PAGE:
New labour law enacted despite strike initiative

In June 2009, Estonian trade unions held a strike involving about 1,800 people to protest against the new Employment Contracts Act, which took effect on 1 July 2009. The trade unions were opposing the last-minute changes that were introduced to the act just before it took effect, which they claim will reduce the balance between employment security and labour market flexibility. For the unions, this balance was the essential purpose of the new act.


Following lengthy debates over the content and implementation of the new Employment Contracts Act – which began as far back as 2003 (EE0309101N, EE0405103F, EE0902029I) – the social partners reached a tripartite agreement on the implementation of Estonia’s new labour law in April 2008 (EE0802019I, EE0901019I). However, due to rapidly increasing unemployment levels, concerns arose that some of the new act’s provisions would impose too heavy a burden for the budget of the Unemployment Insurance Fund (Töötukassa). As the social partners could not reach agreement on measures to reduce this burden, the government decided to postpone several provisions of the new act that would have increased the expenses of the Unemployment Insurance Fund significantly.

Postponed measures generate conflict

For instance, it has been decided to maintain the unemployment insurance benefit at the current level until 2013 – that is, at 50% of the previous average remuneration during the first 100 days of unemployment and at 40% after that, instead of the planned increase to 70% and 50% respectively. Moreover, persons who terminated their employment relationship voluntarily or by agreement will not be eligible for the unemployment insurance benefit until 2013. In addition, some parental leave provisions have been changed to reduce public sector expenses.

On 3 June 2009, trade unions held a picket to protest against these changes in front of the parliament building, with the support of about 450 participants. In their opinion, the amendments reduce the balance between employment security and labour market flexibility; for the unions, this balance was the essential purpose of the new act. The trade unions demanded the implementation of the tripartite agreement or the postponement of the new act’s implementation and the initiation of tripartite negotiations over its further enforcement. As no agreement was reached, the trade unions decided to go on strike.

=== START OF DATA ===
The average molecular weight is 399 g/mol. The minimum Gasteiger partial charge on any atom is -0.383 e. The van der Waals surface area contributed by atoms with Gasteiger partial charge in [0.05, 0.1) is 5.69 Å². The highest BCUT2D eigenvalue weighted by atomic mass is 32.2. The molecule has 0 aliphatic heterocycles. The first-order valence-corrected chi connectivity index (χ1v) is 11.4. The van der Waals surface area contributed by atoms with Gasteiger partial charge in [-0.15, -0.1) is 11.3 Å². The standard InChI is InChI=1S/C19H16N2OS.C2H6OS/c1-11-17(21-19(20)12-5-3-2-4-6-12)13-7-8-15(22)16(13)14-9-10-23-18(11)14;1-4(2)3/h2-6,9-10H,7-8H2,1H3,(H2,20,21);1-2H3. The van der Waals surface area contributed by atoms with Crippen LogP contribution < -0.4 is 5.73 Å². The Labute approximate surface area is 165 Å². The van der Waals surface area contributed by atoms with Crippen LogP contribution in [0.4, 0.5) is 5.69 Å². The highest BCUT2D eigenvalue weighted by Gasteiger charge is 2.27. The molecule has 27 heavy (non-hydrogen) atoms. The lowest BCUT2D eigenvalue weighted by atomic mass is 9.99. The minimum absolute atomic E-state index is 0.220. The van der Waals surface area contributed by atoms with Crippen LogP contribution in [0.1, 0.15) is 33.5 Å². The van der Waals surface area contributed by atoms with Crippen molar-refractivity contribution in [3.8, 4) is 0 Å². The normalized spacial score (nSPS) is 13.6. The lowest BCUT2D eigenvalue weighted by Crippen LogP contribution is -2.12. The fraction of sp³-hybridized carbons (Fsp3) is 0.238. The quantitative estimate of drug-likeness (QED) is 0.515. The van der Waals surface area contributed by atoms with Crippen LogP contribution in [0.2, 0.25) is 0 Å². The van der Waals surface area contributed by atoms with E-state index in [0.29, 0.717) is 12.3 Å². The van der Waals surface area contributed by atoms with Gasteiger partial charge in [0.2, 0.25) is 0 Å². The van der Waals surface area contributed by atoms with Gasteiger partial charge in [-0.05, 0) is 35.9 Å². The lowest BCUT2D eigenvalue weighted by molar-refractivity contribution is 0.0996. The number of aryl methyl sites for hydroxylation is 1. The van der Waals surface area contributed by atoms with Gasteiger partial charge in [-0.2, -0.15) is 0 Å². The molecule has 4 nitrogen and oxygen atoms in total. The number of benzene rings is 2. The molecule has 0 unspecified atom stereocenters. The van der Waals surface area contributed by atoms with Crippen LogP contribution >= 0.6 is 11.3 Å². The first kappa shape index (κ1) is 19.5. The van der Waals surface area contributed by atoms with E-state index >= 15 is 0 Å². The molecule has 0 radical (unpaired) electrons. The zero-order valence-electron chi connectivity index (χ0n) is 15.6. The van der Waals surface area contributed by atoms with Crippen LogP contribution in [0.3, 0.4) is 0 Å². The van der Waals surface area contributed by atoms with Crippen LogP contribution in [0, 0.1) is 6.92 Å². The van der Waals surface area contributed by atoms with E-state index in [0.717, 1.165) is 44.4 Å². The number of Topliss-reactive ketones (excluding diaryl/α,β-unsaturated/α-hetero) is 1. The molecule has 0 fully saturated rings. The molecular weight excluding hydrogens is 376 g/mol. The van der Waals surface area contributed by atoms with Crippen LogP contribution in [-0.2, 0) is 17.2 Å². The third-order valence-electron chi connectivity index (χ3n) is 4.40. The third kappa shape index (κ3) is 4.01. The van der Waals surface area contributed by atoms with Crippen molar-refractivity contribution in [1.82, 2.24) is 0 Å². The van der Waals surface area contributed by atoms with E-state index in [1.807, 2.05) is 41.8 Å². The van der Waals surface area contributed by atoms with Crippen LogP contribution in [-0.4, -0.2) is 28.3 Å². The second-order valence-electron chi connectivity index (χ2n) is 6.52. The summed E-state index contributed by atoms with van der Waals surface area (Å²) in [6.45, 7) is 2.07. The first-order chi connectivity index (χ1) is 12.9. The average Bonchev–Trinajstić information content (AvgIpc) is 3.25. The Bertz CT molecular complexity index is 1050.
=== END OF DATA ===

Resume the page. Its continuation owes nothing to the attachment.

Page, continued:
Strike fails to avert changes

The strike was held on 16 June 2009, involving some 1,800 participants. Among those taking part were the following: the Estonian Transport and Road Workers’ Trade Union (Eesti Transpordi-ja Teetöötajate Ametiühing, ETTA), with about 700 members from 10 companies participating; the Estonian Industry Workers’ Trade Union (Eesti Tööstustöötajate Ametiühingute Föderatsioon, EAF), involving over 600 participants in two factories; along with 300 energy workers from the Estonian Power Plant and 100 metal workers from another company. Numerous strike meetings were also held at workplaces to support the demands of the Estonian Trade Union Confederation (Eesti Ametiühingute Keskliit, EAKL).

Strike action took place in several regions of the country, mainly resulting in disruptions in public transport. In the capital city, Tallinn, the postal service was also closed temporarily, while road maintenance ceased in many cities across Estonia. In some companies, strike participation was lower than expected due to the threats made by employers in the event of participation. As strike action against government policy is not regulated in Estonia, participation in the strike was declared illegal by many employers.

Despite the protest and strike initiatives, however, the last minute changes were still implemented to the Employment Contracts Act, which finally took effect on 1 July 2009.

Views on strike

The opinions on the strike action varied significantly. According to the Chair of EAKL, Harri Taliga, the initiative was largely successful as many employers reacted to the strike, which shows that the trade unions were regarded as a considerable force. Mr Taliga also highlighted that the workers went on strike to protect their rights and not because of their wage levels, as is usually the case.

Nonetheless, the strike also generated considerable dissatisfaction. For instance, several influential journalists deemed the strike a failure as it did not lead to any outcomes, in their opinion. The Estonia Employers’ Confederation (Eesti Tööandjate Keskliit, ETK) favoured the implementation of the new law and did not agree with the trade unions’ demand to postpone its implementation, arguing that this would lead to a substantial rise in unemployment and a wave of bankruptcies. In addition, ETK considered the strike illegal due to the lack of regulations on this matter. Furthermore, owing to the current economic recession and labour market difficulties, the employers believed that the strike could harm relations between the social partners.

Kirsti Nurmela and Liina Osila, PRAXIS Centre for Policy Studies

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